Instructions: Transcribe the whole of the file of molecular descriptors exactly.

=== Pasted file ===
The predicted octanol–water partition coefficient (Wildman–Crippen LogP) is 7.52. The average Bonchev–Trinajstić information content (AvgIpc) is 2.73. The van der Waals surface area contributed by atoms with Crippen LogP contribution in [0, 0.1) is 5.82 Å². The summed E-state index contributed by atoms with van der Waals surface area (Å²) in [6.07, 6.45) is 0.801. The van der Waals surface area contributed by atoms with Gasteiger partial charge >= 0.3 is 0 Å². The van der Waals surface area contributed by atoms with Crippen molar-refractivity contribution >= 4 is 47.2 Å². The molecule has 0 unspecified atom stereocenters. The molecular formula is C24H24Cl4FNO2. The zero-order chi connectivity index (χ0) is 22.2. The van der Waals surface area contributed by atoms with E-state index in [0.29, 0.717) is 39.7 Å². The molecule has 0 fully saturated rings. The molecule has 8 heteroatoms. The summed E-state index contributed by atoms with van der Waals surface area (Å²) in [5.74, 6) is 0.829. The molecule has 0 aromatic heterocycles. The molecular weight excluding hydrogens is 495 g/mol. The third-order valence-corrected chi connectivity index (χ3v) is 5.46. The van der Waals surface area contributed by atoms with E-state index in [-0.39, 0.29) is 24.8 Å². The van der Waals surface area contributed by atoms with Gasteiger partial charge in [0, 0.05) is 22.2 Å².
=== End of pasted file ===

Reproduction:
The predicted octanol–water partition coefficient (Wildman–Crippen LogP) is 7.52. The average Bonchev–Trinajstić information content (AvgIpc) is 2.73. The van der Waals surface area contributed by atoms with Crippen LogP contribution in [0, 0.1) is 5.82 Å². The summed E-state index contributed by atoms with van der Waals surface area (Å²) in [6.07, 6.45) is 0.801. The van der Waals surface area contributed by atoms with Gasteiger partial charge >= 0.3 is 0 Å². The van der Waals surface area contributed by atoms with Crippen molar-refractivity contribution >= 4 is 47.2 Å². The molecule has 0 unspecified atom stereocenters. The molecular formula is C24H24Cl4FNO2. The zero-order chi connectivity index (χ0) is 22.2. The van der Waals surface area contributed by atoms with E-state index in [0.29, 0.717) is 39.7 Å². The molecule has 0 fully saturated rings. The molecule has 8 heteroatoms. The summed E-state index contributed by atoms with van der Waals surface area (Å²) in [5.74, 6) is 0.829. The molecule has 0 aromatic heterocycles. The molecular weight excluding hydrogens is 495 g/mol. The third-order valence-corrected chi connectivity index (χ3v) is 5.46. The van der Waals surface area contributed by atoms with E-state index in [-0.39, 0.29) is 24.8 Å². The van der Waals surface area contributed by atoms with Gasteiger partial charge in [0, 0.05) is 22.2 Å².